You are here
The Mental Heath Advocate
Spotlight on Hidden Physicists
The Mental Heath Advocate
Austin Mardon, Technical Supervisor, John Dossetor Health Ethics Center, University of AlbertaBy:
Austin Mardon, Technical Supervisor, Adjunct Faculty Member, John Dossetor Health Ethics Center, University of Alberta, Canada, Sigma Pi Sigma South Dakota State University Chapter, Class of 1986
Becoming a scientist was a natural calling to me. Using my science background to face adversity—to rationalize the compulsive delusional thinking I developed when I fell sick to schizophrenia—was an unexpected development.
With my developed self-deprecating humor, I can now justify myself as a mad scientist.
Having a background in science helps me to understand the world with objectivity. I am always in awe of how the training I received surpassed mere information learning and set down the basis of my thought patterns.
I have been fond of problem solving since I was a child. I excelled in geophysics and astronomy classes at the University of Lethbridge in Alberta, Canada. Shortly after receiving my undergraduate degree in geography, I came across the opportunity to conduct field research work in Antarctica. Along with five other members of an expedition, I traveled 1,111 kilometers by snowmobile through the inner glaciers of this frozen continent and managed to recover over 700 meteorites. I, personally, found a carbon meteorite and a lunar one.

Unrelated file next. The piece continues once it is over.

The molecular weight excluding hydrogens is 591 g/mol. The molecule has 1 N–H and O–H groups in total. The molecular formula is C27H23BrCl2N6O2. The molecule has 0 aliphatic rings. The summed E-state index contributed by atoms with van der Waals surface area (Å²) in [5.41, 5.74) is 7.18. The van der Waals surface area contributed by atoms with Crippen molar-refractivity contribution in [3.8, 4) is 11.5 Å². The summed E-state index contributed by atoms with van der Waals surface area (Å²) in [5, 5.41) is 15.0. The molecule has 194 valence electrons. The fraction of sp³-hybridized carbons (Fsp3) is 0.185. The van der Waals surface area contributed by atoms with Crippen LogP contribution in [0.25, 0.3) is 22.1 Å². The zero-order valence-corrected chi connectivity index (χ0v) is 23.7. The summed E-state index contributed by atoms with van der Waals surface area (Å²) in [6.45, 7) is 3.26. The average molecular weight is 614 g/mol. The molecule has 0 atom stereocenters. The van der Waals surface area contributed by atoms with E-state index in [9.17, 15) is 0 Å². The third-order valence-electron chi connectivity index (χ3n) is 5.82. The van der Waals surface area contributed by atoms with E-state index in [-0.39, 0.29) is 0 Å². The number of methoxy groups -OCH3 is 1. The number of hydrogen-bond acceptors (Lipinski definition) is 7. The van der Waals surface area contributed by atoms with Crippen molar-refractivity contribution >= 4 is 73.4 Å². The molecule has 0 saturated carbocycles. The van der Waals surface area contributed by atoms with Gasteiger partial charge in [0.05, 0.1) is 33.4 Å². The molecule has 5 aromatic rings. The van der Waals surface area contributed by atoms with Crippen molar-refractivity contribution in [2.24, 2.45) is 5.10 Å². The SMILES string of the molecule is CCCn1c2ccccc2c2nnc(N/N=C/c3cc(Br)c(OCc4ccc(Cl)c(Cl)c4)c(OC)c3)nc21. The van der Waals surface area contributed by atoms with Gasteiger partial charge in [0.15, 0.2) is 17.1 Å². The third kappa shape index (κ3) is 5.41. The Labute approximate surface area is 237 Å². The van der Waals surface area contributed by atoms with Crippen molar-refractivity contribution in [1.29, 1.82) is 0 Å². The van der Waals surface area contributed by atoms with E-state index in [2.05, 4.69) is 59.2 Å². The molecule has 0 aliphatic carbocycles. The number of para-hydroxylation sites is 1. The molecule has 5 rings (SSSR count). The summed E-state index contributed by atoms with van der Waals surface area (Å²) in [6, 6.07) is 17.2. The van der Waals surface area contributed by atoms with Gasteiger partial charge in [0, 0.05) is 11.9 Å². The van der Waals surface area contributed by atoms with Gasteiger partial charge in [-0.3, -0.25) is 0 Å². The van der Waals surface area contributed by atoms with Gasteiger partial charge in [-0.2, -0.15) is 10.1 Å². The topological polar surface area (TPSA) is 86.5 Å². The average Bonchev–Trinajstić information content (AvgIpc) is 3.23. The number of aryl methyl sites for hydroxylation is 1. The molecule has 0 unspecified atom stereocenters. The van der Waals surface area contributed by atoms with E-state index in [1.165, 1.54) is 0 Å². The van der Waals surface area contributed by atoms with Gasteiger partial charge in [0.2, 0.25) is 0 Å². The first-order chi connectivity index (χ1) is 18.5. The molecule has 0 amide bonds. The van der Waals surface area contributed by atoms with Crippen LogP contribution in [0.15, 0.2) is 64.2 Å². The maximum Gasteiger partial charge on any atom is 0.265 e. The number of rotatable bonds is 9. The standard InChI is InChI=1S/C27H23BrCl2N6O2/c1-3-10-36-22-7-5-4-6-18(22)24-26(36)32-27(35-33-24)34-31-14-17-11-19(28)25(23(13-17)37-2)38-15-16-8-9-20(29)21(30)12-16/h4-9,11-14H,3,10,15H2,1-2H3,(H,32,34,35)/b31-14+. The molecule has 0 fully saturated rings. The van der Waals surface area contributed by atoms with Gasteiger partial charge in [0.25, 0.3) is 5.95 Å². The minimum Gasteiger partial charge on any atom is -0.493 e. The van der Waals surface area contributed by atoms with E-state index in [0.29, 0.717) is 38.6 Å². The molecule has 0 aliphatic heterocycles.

The trip was the most significant of my career. Unfortunately, it was also the hardest on my mental state and physical well-being, sparking the onset of my schizophrenia.
I could either indulge in my hallucinations or accept treatment and continue to stay aware of this world. At this crossroads, I chose sanity. Science had taught me that the world is beautiful and elegant. How could I discover its possibilities and find explanations if I could not distinguish reality from delusion? In comparison to the majority of people with schizophrenia, I could also turn to my schooling to understand the science behind my medications and their importance for recovery.
Outside of the calculations, graphs, and diagrams of my scientific career, I was able to break down my situation as a disabled person with a strong desire to learn and make the world a better place. Therefore I proceeded to pursue my master’s in geography and education and eventually a doctorate in geography. Nowadays I focus on writings, journal publications, and mental health advocacy. I am always looking for opportunities to educate the public about mental well-being with an assertive and rational tone.
Since I was awarded the Order of Canada and became a fellow of the Royal Society of Canada, I have often been compared to the great mathematician John Nash, who became more widely known through the movie A Beautiful Mind. Our mad scientist mentality and struggle to balance logic and hyper-creativity continue to intrigue many.
This story was written with the assistance of Jessica Wong.